In a Baltimore Sun op-ed published today, Professor Cassandra Jones Havard urges the United States to pay attention to the 27 percent of U.S. households that are “un-” or “underbanked” — that don’t have access to the full range of banking services.
“Fringe bank” customers are not making use of traditional banks, Havard writes. Instead they use high-fee money orders, check-cashing services, international remittances, payday loans, refund-anticipation loans, rent-to-own services, pawn-shop loans or auto-title loans.
A biennial survey by the Federal Deposit Insurance Corp., which looked at 2015, found that, as in previous years, access to formal financial services was skewed toward whites and the well-educated, while the use of informal financial services was skewed toward minorities and the less-educated.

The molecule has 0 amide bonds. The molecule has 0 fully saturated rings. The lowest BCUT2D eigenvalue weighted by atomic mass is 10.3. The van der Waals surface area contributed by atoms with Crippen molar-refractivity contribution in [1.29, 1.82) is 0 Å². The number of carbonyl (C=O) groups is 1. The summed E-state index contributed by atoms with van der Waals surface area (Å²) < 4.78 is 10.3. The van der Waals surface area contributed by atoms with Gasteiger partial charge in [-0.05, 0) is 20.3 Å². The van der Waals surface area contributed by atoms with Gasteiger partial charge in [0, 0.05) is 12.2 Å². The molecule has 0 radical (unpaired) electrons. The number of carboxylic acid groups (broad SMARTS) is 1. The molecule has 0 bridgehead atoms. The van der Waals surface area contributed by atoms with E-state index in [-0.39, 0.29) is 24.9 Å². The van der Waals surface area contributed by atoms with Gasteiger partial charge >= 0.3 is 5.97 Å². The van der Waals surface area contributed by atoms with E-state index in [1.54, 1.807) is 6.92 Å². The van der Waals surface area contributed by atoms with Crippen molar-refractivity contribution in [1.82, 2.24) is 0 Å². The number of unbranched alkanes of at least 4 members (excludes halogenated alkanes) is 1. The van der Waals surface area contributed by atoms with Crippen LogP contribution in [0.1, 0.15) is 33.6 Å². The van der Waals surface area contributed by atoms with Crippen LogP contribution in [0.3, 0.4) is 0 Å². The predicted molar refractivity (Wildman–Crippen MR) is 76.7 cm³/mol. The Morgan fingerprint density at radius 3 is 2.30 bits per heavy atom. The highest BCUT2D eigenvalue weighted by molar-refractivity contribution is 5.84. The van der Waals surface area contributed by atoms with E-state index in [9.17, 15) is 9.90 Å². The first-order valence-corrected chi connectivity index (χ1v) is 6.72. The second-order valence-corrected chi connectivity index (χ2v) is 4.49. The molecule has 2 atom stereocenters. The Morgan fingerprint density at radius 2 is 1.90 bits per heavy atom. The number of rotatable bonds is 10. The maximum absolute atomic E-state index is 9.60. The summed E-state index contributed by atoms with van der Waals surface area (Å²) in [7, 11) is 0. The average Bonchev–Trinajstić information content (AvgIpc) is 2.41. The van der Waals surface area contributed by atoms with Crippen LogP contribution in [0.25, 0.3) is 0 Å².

Moreover, Havard writes, fringe banking’s negative micro- and macroeconomic repercussions affect economic growth and stability for all Americans: “An inclusive economy creates equal economic opportunity and, subsequently, economic growth.”
Continued Havard: “The economy surges when consumers have access to jobs and steady income, as well as access to the financial products and services they need. Participating in the economy has a positive impact on the economic lives of those with lower incomes because it allows them, over time, to improve their economic capability.”